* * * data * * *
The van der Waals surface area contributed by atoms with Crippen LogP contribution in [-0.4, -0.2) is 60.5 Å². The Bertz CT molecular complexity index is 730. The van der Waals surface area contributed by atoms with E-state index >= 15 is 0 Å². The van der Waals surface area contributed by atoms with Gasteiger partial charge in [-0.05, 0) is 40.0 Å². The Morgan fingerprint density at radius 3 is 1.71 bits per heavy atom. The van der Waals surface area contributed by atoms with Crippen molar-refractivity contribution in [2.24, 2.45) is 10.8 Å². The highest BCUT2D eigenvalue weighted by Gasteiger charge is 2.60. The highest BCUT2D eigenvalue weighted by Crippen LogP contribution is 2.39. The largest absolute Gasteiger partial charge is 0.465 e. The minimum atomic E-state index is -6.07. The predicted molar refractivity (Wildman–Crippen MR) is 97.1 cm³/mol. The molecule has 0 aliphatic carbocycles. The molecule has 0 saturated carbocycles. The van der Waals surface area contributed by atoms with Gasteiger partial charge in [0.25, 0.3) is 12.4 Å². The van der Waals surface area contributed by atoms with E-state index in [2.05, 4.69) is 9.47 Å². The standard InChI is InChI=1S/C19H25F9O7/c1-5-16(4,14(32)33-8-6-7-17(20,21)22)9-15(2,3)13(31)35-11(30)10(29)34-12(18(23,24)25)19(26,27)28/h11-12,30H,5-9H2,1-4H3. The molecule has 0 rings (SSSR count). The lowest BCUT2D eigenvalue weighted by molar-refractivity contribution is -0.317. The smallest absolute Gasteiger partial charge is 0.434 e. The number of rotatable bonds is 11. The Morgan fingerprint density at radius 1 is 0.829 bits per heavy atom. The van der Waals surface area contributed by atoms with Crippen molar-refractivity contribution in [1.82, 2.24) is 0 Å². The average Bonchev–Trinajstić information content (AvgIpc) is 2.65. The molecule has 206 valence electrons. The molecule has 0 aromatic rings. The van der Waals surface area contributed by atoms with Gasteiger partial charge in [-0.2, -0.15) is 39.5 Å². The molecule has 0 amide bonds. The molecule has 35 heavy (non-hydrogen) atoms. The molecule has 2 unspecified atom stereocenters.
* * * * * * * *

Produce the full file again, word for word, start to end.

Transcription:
The van der Waals surface area contributed by atoms with Crippen LogP contribution in [-0.4, -0.2) is 60.5 Å². The Bertz CT molecular complexity index is 730. The van der Waals surface area contributed by atoms with E-state index >= 15 is 0 Å². The van der Waals surface area contributed by atoms with Gasteiger partial charge in [-0.05, 0) is 40.0 Å². The Morgan fingerprint density at radius 3 is 1.71 bits per heavy atom. The van der Waals surface area contributed by atoms with Crippen molar-refractivity contribution in [2.24, 2.45) is 10.8 Å². The highest BCUT2D eigenvalue weighted by Gasteiger charge is 2.60. The highest BCUT2D eigenvalue weighted by Crippen LogP contribution is 2.39. The largest absolute Gasteiger partial charge is 0.465 e. The minimum atomic E-state index is -6.07. The predicted molar refractivity (Wildman–Crippen MR) is 97.1 cm³/mol. The molecule has 0 aliphatic carbocycles. The molecule has 0 saturated carbocycles. The van der Waals surface area contributed by atoms with Gasteiger partial charge in [0.25, 0.3) is 12.4 Å². The van der Waals surface area contributed by atoms with E-state index in [2.05, 4.69) is 9.47 Å². The standard InChI is InChI=1S/C19H25F9O7/c1-5-16(4,14(32)33-8-6-7-17(20,21)22)9-15(2,3)13(31)35-11(30)10(29)34-12(18(23,24)25)19(26,27)28/h11-12,30H,5-9H2,1-4H3. The molecule has 0 rings (SSSR count). The lowest BCUT2D eigenvalue weighted by molar-refractivity contribution is -0.317. The smallest absolute Gasteiger partial charge is 0.434 e. The number of rotatable bonds is 11. The Morgan fingerprint density at radius 1 is 0.829 bits per heavy atom. The van der Waals surface area contributed by atoms with Crippen molar-refractivity contribution in [1.82, 2.24) is 0 Å². The average Bonchev–Trinajstić information content (AvgIpc) is 2.65. The molecule has 206 valence electrons. The molecule has 0 aromatic rings. The van der Waals surface area contributed by atoms with Gasteiger partial charge in [-0.2, -0.15) is 39.5 Å². The molecule has 0 amide bonds. The molecule has 35 heavy (non-hydrogen) atoms. The molecule has 2 unspecified atom stereocenters.